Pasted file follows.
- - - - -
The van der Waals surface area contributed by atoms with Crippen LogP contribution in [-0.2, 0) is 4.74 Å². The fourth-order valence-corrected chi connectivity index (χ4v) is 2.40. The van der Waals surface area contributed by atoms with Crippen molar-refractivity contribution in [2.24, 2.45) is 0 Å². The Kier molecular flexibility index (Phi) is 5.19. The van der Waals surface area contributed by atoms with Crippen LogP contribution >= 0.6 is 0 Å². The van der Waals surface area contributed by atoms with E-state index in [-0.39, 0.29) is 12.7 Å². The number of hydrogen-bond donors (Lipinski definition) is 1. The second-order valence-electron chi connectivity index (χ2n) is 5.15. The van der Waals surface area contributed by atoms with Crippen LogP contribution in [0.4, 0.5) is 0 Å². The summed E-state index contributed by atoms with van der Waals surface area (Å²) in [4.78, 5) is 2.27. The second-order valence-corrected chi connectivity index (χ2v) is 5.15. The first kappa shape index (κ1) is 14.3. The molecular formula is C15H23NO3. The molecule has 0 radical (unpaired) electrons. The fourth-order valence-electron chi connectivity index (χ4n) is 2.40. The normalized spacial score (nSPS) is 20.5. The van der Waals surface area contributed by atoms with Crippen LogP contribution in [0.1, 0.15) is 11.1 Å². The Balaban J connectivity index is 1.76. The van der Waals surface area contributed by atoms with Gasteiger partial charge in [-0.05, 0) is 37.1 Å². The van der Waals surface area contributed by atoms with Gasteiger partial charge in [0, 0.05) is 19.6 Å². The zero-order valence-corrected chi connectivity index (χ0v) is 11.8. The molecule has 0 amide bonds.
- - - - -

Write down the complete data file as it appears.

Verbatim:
The van der Waals surface area contributed by atoms with Crippen LogP contribution in [-0.2, 0) is 4.74 Å². The fourth-order valence-corrected chi connectivity index (χ4v) is 2.40. The van der Waals surface area contributed by atoms with Crippen molar-refractivity contribution in [2.24, 2.45) is 0 Å². The Kier molecular flexibility index (Phi) is 5.19. The van der Waals surface area contributed by atoms with Crippen LogP contribution >= 0.6 is 0 Å². The van der Waals surface area contributed by atoms with E-state index in [-0.39, 0.29) is 12.7 Å². The number of hydrogen-bond donors (Lipinski definition) is 1. The second-order valence-electron chi connectivity index (χ2n) is 5.15. The van der Waals surface area contributed by atoms with Crippen LogP contribution in [0.4, 0.5) is 0 Å². The summed E-state index contributed by atoms with van der Waals surface area (Å²) in [4.78, 5) is 2.27. The second-order valence-corrected chi connectivity index (χ2v) is 5.15. The first kappa shape index (κ1) is 14.3. The molecular formula is C15H23NO3. The molecule has 0 radical (unpaired) electrons. The fourth-order valence-electron chi connectivity index (χ4n) is 2.40. The normalized spacial score (nSPS) is 20.5. The van der Waals surface area contributed by atoms with Crippen LogP contribution in [0.1, 0.15) is 11.1 Å². The Balaban J connectivity index is 1.76. The van der Waals surface area contributed by atoms with Gasteiger partial charge in [-0.05, 0) is 37.1 Å². The van der Waals surface area contributed by atoms with Gasteiger partial charge in [0, 0.05) is 19.6 Å². The zero-order valence-corrected chi connectivity index (χ0v) is 11.8. The molecule has 0 amide bonds.